On 19th July Lord Higgins led a debate on the motion, “That this House takes note of the impact on parliamentary democracy in the United Kingdom of the use of referendums.” The Bishop of Southwark, Rt Revd Christopher Chessun, spoke in the debate:
The Lord Bishop of Southwark: My Lords, I, too, congratulate the noble Lord, Lord Higgins, on securing the debate, which, as others have observed, is timely. A man who secured a silver medal in the 440 yards relay in the Commonwealth Games in 1950 knows how to pace himself. I also congratulate the noble Lord, Lord Pickles, on his maiden speech with all its fascinating revelations. I look forward to the maiden speech of the noble Lord, Lord Anderson of Ipswich, shortly.
Of course, I acknowledge that the United Kingdom cherishes a parliamentary democracy. That key point, and all that flows from it, has been powerfully argued by the noble Lord, Lord Higgins. It is the genius of this country that over time we have made use of ancient yet enduring institutions and constantly evolving constitutional practices to serve a thoroughly modern society. The Church was present in the counsels that predated Parliament and the estates that first gathered here. It has witnessed both the supremacy of the other place and the extension of the franchise. We are being looked down upon in stone effigy by those who witnessed Magna Carta, including two archbishops. Continue reading “Bishop of Southwark – challenges to parliamentary democracy posed by referendums”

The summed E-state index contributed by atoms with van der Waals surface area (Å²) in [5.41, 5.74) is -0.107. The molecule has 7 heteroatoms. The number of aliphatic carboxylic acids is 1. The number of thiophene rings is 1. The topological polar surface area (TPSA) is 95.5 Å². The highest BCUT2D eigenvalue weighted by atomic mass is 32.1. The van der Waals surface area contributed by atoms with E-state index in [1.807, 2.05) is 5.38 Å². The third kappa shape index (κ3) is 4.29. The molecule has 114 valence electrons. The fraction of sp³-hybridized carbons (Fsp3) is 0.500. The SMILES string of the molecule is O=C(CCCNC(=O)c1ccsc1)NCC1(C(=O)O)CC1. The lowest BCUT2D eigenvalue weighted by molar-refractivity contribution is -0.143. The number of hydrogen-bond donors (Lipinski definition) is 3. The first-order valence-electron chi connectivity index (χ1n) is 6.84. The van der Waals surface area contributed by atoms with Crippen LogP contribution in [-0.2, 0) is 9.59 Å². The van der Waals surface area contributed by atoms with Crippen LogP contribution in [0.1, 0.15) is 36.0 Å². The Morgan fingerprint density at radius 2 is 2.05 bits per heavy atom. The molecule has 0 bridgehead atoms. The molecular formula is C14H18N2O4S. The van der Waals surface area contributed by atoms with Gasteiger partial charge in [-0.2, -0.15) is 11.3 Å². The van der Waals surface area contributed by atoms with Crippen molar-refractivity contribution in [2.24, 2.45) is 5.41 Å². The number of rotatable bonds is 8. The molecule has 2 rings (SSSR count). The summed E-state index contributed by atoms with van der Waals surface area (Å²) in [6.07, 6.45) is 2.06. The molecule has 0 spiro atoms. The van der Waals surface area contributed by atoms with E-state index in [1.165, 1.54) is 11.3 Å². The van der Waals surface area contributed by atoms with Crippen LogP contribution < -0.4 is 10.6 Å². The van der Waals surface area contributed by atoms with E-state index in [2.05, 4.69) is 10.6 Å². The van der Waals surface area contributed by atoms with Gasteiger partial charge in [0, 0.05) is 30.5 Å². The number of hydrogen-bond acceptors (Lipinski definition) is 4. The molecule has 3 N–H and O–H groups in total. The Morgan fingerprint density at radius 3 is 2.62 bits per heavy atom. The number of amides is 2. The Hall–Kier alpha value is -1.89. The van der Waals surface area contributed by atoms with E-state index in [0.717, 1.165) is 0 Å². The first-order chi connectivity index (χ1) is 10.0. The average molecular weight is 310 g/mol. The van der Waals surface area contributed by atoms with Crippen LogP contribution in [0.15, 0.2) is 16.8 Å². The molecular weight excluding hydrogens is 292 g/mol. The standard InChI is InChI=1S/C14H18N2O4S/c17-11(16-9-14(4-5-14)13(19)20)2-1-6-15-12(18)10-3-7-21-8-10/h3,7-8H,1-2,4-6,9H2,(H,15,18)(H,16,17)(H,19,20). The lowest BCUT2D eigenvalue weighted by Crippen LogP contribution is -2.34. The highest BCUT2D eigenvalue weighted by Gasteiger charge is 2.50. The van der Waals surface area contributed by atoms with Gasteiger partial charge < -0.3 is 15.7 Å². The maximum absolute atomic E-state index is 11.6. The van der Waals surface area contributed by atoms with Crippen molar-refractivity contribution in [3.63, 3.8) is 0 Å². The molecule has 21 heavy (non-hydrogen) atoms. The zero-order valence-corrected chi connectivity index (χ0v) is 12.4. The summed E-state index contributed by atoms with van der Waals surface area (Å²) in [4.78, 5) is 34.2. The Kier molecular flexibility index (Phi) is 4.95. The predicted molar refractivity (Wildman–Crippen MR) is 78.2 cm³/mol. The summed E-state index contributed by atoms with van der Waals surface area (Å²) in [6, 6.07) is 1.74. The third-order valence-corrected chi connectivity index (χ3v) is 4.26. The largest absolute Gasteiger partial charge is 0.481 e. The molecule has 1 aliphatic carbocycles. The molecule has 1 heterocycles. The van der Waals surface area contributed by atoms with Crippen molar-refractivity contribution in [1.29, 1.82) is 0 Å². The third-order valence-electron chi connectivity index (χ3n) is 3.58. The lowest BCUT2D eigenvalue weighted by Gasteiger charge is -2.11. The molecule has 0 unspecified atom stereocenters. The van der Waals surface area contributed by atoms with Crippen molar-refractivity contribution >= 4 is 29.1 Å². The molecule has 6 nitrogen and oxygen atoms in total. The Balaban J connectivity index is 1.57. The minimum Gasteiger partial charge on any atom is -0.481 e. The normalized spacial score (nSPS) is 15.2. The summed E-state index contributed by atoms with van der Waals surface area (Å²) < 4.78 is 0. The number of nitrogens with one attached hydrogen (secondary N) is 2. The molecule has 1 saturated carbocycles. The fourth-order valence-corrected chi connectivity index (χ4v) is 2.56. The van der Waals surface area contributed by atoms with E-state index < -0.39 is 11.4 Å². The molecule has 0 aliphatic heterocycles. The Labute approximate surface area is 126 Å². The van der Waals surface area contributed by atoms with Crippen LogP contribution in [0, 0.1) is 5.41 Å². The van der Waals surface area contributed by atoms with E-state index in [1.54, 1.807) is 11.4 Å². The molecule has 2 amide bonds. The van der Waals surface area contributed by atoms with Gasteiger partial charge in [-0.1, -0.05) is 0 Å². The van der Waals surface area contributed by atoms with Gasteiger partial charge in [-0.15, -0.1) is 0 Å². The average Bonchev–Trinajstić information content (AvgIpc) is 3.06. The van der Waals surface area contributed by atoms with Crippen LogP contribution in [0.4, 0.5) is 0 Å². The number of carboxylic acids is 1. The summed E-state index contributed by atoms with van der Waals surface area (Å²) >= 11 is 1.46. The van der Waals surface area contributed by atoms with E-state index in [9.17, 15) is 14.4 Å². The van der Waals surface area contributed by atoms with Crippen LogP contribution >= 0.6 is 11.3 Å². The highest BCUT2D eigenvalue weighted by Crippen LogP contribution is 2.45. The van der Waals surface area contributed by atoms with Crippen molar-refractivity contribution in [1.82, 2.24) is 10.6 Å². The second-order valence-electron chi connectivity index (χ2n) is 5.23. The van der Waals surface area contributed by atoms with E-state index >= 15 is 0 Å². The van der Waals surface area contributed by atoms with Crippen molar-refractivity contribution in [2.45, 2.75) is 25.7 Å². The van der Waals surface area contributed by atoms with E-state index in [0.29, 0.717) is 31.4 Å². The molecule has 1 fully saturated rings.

On 19th January 2017 Liberal Democrat Peer Lord Bruce of Bennachie led a debate “that this House takes note of challenges to the liberal international order posed by the development of populism and nationalism around the world.” The Bishop of Leeds, Rt Revd Nick Baines, spoke in the debate: